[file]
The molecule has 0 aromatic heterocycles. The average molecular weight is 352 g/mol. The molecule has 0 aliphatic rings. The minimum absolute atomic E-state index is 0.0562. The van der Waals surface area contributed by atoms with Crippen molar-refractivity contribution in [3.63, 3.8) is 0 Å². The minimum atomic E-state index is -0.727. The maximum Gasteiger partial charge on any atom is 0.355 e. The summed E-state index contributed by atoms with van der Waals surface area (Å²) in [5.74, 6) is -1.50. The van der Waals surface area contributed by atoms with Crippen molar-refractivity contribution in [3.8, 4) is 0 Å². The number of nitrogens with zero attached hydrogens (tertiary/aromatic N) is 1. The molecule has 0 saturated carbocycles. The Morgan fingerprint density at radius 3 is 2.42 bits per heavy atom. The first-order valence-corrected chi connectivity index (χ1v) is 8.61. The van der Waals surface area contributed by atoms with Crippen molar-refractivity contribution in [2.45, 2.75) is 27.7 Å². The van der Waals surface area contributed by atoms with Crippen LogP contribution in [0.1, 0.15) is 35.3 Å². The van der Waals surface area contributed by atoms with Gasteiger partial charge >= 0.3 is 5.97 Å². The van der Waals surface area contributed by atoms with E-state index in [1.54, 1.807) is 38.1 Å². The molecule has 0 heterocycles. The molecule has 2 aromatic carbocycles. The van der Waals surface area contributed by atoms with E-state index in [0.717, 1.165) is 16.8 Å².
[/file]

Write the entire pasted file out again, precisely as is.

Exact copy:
The molecule has 0 aromatic heterocycles. The average molecular weight is 352 g/mol. The molecule has 0 aliphatic rings. The minimum absolute atomic E-state index is 0.0562. The van der Waals surface area contributed by atoms with Crippen molar-refractivity contribution in [3.63, 3.8) is 0 Å². The minimum atomic E-state index is -0.727. The maximum Gasteiger partial charge on any atom is 0.355 e. The summed E-state index contributed by atoms with van der Waals surface area (Å²) in [5.74, 6) is -1.50. The van der Waals surface area contributed by atoms with Crippen molar-refractivity contribution in [3.8, 4) is 0 Å². The number of nitrogens with zero attached hydrogens (tertiary/aromatic N) is 1. The molecule has 0 saturated carbocycles. The Morgan fingerprint density at radius 3 is 2.42 bits per heavy atom. The first-order valence-corrected chi connectivity index (χ1v) is 8.61. The van der Waals surface area contributed by atoms with Crippen molar-refractivity contribution in [2.45, 2.75) is 27.7 Å². The van der Waals surface area contributed by atoms with Crippen LogP contribution in [0.1, 0.15) is 35.3 Å². The van der Waals surface area contributed by atoms with Gasteiger partial charge >= 0.3 is 5.97 Å². The van der Waals surface area contributed by atoms with E-state index in [1.54, 1.807) is 38.1 Å². The molecule has 0 heterocycles. The molecule has 2 aromatic carbocycles. The van der Waals surface area contributed by atoms with E-state index in [0.717, 1.165) is 16.8 Å².